Please use this identifier to cite or link to this item: http://buratest.brunel.ac.uk/handle/2438/7767
Title: Special Needs Education (SNE) in Kenyan public primary schools: exploring government policy and teachers’ understandings
Authors: Mwangi, Lucy
Advisors: Watts, DM
Keywords: Special Educational Needs (SEN);Kenya;Teachers' comprehensions;SNE Framework
Issue Date: 2013
Publisher: Brunel University School of Sport and Education PhD Theses
Abstract: This research focuses on Special Needs Education (SNE) in Kenyan Public Primary Schools: Exploring Government Policy and Teachers’ understandings. At a time when Kenya is introducing reforms with a view to addressing broad national objectives and providing universal primary education (UPE) after the massive enrolment increases arising from the free primary education declaration (FPE), it was important to establish teachers’ understandings on SEN. The study was undertaken in 27 primary schools in urban, municipal and rural parts of Kenya. A phenomenological qualitative approach was mainly used and data were collected from teachers through a survey comprising: (i) 159 self-administered questionnaires ii) Nine in-depth interviews. From the results of a pilot study, necessary adaptations were made for the main study. The data provided insights to teachers’ teaching strategies, impacts of mainstreaming, factors that prevent the participation of children said to have SEN, challenges in meeting the diverse needs in the classroom and the support they may require in providing more engaging and effective learning instructions. The findings show that many teachers lack a repertoire of learning and teaching strategies appropriate for addressing barriers to learning and providing individualized approaches in the classrooms. Some teachers were positive about teaching children said to have SEN but lacked the infrastructure of support and guidance, were confused by different terminologies and found the concept of SEN not to be enabling. What teachers are calling for is more training to help them develop strategies which are responsive to the identified learning difficulties. Through Documentary Analysis of the Kenya National Special Needs Education (SNE) Policy Framework, Ministry of Education (MoE, 2009), it was identified that the policy is difficult and ambiguous for teachers to implement. The policy fails to include salient definitions to facilitate a common way of addressing children said to have SEN which results in them being labelled. The recommendations of the research indicate that children’s unique needs be made transparent and addressed using effective individualized education plans to influence and maintain high expectations, positive and enriched ways of teaching in order to improve the children’s learning opportunities as well as other extracurricular activities. The national policy should be revised to include feasible targets in order to facilitate on-going evaluation and embed definitions of key words which are pivotal to planning, assessment, identification, provision and placement of children said to have SEN. Suggestions for further research have also been included.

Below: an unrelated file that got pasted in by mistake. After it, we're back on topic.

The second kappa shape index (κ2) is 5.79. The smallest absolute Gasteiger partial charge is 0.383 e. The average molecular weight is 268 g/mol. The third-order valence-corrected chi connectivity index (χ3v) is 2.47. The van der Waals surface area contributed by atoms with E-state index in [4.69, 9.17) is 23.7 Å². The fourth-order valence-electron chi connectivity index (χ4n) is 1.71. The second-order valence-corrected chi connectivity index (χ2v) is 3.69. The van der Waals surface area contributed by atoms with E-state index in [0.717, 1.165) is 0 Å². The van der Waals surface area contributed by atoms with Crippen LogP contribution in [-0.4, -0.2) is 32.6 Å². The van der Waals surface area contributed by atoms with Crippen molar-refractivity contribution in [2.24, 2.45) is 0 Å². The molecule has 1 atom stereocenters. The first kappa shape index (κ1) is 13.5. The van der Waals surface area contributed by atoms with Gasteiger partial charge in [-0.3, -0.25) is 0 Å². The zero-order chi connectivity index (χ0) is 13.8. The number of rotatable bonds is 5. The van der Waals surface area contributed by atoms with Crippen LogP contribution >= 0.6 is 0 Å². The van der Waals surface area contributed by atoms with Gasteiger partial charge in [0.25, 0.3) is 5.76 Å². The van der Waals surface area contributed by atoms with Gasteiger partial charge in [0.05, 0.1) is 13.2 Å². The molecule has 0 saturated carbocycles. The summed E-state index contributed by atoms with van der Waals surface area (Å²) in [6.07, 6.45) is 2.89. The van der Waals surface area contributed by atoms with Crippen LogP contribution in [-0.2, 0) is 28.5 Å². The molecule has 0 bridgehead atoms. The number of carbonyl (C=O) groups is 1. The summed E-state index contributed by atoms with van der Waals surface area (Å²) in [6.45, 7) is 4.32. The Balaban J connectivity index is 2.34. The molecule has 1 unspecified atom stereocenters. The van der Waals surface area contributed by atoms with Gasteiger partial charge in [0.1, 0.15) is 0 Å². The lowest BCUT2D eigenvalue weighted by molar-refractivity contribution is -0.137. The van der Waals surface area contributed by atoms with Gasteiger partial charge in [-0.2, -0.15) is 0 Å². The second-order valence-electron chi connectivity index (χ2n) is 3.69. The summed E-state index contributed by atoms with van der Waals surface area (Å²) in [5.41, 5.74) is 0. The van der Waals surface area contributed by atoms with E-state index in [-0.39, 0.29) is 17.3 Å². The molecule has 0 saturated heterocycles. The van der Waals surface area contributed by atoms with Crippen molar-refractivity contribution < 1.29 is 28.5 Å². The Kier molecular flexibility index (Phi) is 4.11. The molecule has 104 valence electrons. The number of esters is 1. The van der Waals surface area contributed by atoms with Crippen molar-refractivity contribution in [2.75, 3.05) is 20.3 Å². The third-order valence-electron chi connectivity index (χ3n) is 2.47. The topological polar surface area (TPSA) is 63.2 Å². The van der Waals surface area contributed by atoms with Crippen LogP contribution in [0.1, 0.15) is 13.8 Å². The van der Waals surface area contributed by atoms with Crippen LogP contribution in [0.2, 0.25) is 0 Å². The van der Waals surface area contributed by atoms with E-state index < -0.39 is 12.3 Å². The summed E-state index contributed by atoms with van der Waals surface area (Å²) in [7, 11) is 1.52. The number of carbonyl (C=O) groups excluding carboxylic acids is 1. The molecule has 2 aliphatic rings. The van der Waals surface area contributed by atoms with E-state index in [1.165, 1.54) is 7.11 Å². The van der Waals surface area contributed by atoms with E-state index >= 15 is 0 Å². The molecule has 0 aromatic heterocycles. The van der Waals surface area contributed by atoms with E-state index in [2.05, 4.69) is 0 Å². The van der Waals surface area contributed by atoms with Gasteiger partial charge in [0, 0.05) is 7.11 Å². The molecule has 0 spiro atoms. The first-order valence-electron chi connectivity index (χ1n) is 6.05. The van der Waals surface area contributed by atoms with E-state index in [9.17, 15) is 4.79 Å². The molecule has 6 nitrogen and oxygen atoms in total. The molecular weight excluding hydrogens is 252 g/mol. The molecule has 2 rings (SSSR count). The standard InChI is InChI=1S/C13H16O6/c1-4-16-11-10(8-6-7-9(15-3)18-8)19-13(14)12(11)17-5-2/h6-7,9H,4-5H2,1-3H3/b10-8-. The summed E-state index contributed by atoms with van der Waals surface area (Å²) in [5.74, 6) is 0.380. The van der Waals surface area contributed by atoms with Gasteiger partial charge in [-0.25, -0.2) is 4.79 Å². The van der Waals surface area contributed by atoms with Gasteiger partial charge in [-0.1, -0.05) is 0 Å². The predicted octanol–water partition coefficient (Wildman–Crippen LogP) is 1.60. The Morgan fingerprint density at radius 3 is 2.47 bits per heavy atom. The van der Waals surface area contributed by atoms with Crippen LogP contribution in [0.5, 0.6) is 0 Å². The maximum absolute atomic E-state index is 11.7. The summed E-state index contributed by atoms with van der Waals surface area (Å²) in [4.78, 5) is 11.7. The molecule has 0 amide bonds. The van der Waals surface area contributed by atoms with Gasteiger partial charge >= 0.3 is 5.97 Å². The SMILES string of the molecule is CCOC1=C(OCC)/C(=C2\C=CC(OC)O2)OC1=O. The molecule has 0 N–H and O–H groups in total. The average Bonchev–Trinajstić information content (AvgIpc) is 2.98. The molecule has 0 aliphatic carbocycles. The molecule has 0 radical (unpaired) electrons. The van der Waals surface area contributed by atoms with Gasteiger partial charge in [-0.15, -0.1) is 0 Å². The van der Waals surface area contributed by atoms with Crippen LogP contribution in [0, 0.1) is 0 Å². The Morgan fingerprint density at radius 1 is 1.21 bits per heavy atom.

Description: This thesis was submitted for the degree of Doctor of Philosophy and awarded by Brunel University.
URI: http://bura.brunel.ac.uk/handle/2438/7767
Appears in Collections:Education
Dept of Education Theses

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